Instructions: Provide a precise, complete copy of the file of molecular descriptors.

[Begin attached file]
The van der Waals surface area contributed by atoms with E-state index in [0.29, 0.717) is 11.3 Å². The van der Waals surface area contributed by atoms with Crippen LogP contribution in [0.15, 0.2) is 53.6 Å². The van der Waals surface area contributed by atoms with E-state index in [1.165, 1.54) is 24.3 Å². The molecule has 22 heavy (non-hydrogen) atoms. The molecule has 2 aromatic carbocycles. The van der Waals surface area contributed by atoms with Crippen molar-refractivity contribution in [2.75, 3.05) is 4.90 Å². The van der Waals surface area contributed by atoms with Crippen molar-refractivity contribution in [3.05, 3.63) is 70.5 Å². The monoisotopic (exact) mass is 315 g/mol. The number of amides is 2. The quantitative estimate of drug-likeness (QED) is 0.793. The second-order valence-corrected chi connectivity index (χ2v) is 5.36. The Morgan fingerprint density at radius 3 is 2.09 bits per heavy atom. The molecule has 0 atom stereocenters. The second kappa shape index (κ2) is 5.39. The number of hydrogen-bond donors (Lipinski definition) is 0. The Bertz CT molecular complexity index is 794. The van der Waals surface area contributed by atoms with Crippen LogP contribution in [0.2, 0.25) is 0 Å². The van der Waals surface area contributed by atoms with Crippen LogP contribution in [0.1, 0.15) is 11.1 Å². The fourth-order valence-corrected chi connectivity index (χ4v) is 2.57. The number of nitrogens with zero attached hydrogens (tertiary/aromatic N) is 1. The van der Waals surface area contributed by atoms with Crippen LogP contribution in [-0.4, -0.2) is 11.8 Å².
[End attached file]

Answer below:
The van der Waals surface area contributed by atoms with E-state index in [0.29, 0.717) is 11.3 Å². The van der Waals surface area contributed by atoms with Crippen LogP contribution in [0.15, 0.2) is 53.6 Å². The van der Waals surface area contributed by atoms with E-state index in [1.165, 1.54) is 24.3 Å². The molecule has 22 heavy (non-hydrogen) atoms. The molecule has 2 aromatic carbocycles. The van der Waals surface area contributed by atoms with Crippen molar-refractivity contribution in [2.75, 3.05) is 4.90 Å². The van der Waals surface area contributed by atoms with Crippen molar-refractivity contribution in [3.05, 3.63) is 70.5 Å². The monoisotopic (exact) mass is 315 g/mol. The number of amides is 2. The quantitative estimate of drug-likeness (QED) is 0.793. The second-order valence-corrected chi connectivity index (χ2v) is 5.36. The Morgan fingerprint density at radius 3 is 2.09 bits per heavy atom. The molecule has 0 atom stereocenters. The second kappa shape index (κ2) is 5.39. The number of hydrogen-bond donors (Lipinski definition) is 0. The Bertz CT molecular complexity index is 794. The van der Waals surface area contributed by atoms with Crippen LogP contribution in [0.2, 0.25) is 0 Å². The van der Waals surface area contributed by atoms with Crippen LogP contribution in [0.1, 0.15) is 11.1 Å². The fourth-order valence-corrected chi connectivity index (χ4v) is 2.57. The number of nitrogens with zero attached hydrogens (tertiary/aromatic N) is 1. The van der Waals surface area contributed by atoms with Crippen LogP contribution in [-0.4, -0.2) is 11.8 Å².